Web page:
We’ve all heard about the budget problems that USM is going through. It’s affected almost every area of campus life. Many classes have been cut or turned into online classes. Staff and faculty have been laid off. The USM administration isn’t even willing to acknowledge the passage of the student referendum seeking a vote on the smoking ban.

               There are two big reasons for the lack of available money for the university. Firstly, the state hasn’t increased the funding for the University of Maine System (UMS). The costs of running a university rise faster than other costs in the economy (if you’re interested in the reason why, google “Baumol’s cost disease”). If costs are rising and funding isn’t, the effect is the same as if funding were cut.

               Secondly, enrollment has been declining.  Between 2000 and 2011, enrollment has decreased 11%. The biggest part of that decline, according to the university, has been in students who take classes without the intention of graduating; those students are increasingly turning to community colleges. What’s more, USM’s traditional target demographic—Maine residents aged 15 to 24—is expected to shrink by nearly 20 percent between 2010 and 2020.

               An important part of this discussion is that the UMS has a reserve fund of $177 million (up from $88 million in 2009). Critics of the budget cuts argue, justifiably, that the reserve fund is a rainy day fund and that the UMS’s current budget is a downpour. However, the guardians of that fund—the Board of Trustees—say the money is needed for infrastructural repairs, pointing out that 69 percent of the buildings in the UMS are over 25 years old and repairs have been put off for years.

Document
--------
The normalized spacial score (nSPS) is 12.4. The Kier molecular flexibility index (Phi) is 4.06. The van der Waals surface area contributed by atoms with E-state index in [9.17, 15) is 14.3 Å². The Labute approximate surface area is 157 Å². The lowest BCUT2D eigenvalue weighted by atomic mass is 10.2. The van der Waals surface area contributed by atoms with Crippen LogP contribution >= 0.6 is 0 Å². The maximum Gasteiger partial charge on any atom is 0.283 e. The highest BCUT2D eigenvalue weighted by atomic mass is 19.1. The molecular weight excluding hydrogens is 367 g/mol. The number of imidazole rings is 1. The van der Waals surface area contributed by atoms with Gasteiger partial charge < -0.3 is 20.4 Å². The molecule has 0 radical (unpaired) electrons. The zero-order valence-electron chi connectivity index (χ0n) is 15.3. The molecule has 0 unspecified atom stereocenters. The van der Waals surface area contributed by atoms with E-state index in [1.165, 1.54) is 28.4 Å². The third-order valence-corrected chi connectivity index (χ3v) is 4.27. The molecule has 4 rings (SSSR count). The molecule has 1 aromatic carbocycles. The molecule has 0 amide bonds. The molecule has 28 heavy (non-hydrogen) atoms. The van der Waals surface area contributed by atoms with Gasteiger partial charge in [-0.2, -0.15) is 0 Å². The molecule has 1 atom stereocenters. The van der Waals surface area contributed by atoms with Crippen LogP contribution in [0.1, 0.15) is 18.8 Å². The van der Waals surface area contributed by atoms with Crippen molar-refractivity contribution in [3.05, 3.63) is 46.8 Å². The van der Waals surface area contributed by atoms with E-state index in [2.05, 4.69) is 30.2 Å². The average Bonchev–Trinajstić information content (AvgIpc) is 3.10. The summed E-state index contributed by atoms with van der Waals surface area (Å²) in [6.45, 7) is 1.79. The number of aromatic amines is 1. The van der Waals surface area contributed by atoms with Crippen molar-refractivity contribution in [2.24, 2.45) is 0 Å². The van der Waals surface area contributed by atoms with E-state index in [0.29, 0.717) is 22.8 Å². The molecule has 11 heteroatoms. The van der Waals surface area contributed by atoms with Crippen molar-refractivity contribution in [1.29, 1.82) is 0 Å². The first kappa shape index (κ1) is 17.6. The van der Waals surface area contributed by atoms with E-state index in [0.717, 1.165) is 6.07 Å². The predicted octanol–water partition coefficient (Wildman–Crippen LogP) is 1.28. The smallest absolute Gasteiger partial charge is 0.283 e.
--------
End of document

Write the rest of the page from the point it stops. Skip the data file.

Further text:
So, what choices does USM have? Not many. At least, not unless the Board of Trustees decides to tap the reserve fund, and they’ve made it clear that’s not something they’re willing to do. That just leaves the issue of enrollment; given the decline of their traditional target demographic, USM has chosen to step up its recruitment of non-traditional students, hence all of the “finish your degree” posters in Abromson.

               What can you do? If you haven’t, declare a major. Departments around campus are measured by the number of majors they have. More majors equals more breathing room and fewer classes cut. Secondly, get involved with student organizations. USM aside, do it for self-serving reasons: student groups are able to spend $250 per student per event. That’s money on the table waiting for you, and stronger student groups mean a stronger USM. Also, intern. USM is working to step up its internship programs, so take advantage and build your resume.

               Most importantly, remember that we’re going to get through this. USM students, staff and faculty are still accomplishing great things every day, and that’s something that can’t be cut from the budget.

This piece was contributed by Will Gattis – Vice-chair of the Student Senate and president of USM Students of Economic Interest


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